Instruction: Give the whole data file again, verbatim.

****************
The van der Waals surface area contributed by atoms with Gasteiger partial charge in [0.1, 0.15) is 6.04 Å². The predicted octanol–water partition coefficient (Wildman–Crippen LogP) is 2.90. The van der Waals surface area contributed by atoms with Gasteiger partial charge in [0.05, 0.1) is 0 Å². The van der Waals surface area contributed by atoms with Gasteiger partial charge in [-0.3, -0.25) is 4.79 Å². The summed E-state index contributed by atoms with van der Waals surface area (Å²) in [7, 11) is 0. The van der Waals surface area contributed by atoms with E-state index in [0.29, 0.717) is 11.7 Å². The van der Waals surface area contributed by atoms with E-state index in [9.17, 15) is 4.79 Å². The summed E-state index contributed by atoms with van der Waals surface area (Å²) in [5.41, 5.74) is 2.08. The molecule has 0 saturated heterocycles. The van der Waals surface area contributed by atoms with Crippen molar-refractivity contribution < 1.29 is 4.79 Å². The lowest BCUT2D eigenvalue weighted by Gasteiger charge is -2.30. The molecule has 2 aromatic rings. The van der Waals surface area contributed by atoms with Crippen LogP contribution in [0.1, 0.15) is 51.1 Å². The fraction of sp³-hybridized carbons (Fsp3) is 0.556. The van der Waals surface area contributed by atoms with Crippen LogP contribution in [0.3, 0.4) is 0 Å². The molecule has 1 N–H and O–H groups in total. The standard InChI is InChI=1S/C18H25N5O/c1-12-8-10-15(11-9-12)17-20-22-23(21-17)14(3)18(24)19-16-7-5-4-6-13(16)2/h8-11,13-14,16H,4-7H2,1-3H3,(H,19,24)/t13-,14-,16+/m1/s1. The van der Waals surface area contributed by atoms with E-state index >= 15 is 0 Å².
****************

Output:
The van der Waals surface area contributed by atoms with Gasteiger partial charge in [0.1, 0.15) is 6.04 Å². The predicted octanol–water partition coefficient (Wildman–Crippen LogP) is 2.90. The van der Waals surface area contributed by atoms with Gasteiger partial charge in [0.05, 0.1) is 0 Å². The van der Waals surface area contributed by atoms with Gasteiger partial charge in [-0.3, -0.25) is 4.79 Å². The summed E-state index contributed by atoms with van der Waals surface area (Å²) in [7, 11) is 0. The van der Waals surface area contributed by atoms with E-state index in [0.29, 0.717) is 11.7 Å². The van der Waals surface area contributed by atoms with E-state index in [9.17, 15) is 4.79 Å². The summed E-state index contributed by atoms with van der Waals surface area (Å²) in [5.41, 5.74) is 2.08. The molecule has 0 saturated heterocycles. The van der Waals surface area contributed by atoms with Crippen molar-refractivity contribution < 1.29 is 4.79 Å². The lowest BCUT2D eigenvalue weighted by Gasteiger charge is -2.30. The molecule has 2 aromatic rings. The van der Waals surface area contributed by atoms with Crippen LogP contribution in [0.1, 0.15) is 51.1 Å². The fraction of sp³-hybridized carbons (Fsp3) is 0.556. The van der Waals surface area contributed by atoms with Crippen LogP contribution in [0.3, 0.4) is 0 Å². The molecule has 1 N–H and O–H groups in total. The standard InChI is InChI=1S/C18H25N5O/c1-12-8-10-15(11-9-12)17-20-22-23(21-17)14(3)18(24)19-16-7-5-4-6-13(16)2/h8-11,13-14,16H,4-7H2,1-3H3,(H,19,24)/t13-,14-,16+/m1/s1. The van der Waals surface area contributed by atoms with E-state index >= 15 is 0 Å².